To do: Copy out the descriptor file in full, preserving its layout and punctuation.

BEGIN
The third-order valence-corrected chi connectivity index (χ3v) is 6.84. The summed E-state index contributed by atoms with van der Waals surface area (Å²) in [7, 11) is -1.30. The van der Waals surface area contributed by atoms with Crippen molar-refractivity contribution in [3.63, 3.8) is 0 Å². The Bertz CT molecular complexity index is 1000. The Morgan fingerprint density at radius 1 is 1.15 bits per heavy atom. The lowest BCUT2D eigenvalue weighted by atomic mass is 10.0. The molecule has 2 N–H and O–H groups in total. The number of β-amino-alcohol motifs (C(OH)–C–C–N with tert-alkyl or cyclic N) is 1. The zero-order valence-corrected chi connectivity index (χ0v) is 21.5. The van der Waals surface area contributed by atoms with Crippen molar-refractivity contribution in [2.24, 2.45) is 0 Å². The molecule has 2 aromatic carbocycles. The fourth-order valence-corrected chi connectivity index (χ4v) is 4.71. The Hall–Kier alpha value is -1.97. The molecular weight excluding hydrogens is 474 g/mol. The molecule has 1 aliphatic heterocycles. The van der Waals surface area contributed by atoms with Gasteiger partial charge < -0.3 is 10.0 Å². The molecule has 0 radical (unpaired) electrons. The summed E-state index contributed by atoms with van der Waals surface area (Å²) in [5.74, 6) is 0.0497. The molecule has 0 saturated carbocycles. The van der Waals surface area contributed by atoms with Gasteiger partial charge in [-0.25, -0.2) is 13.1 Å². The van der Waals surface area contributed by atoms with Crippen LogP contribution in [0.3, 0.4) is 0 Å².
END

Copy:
The third-order valence-corrected chi connectivity index (χ3v) is 6.84. The summed E-state index contributed by atoms with van der Waals surface area (Å²) in [7, 11) is -1.30. The van der Waals surface area contributed by atoms with Crippen molar-refractivity contribution in [3.63, 3.8) is 0 Å². The Bertz CT molecular complexity index is 1000. The Morgan fingerprint density at radius 1 is 1.15 bits per heavy atom. The lowest BCUT2D eigenvalue weighted by atomic mass is 10.0. The molecule has 2 N–H and O–H groups in total. The number of β-amino-alcohol motifs (C(OH)–C–C–N with tert-alkyl or cyclic N) is 1. The zero-order valence-corrected chi connectivity index (χ0v) is 21.5. The van der Waals surface area contributed by atoms with Crippen molar-refractivity contribution in [2.24, 2.45) is 0 Å². The molecule has 2 aromatic carbocycles. The fourth-order valence-corrected chi connectivity index (χ4v) is 4.71. The Hall–Kier alpha value is -1.97. The molecular weight excluding hydrogens is 474 g/mol. The molecule has 1 aliphatic heterocycles. The van der Waals surface area contributed by atoms with Gasteiger partial charge < -0.3 is 10.0 Å². The molecule has 0 radical (unpaired) electrons. The summed E-state index contributed by atoms with van der Waals surface area (Å²) in [5.74, 6) is 0.0497. The molecule has 0 saturated carbocycles. The van der Waals surface area contributed by atoms with Gasteiger partial charge in [-0.25, -0.2) is 13.1 Å². The van der Waals surface area contributed by atoms with Crippen LogP contribution in [0.3, 0.4) is 0 Å².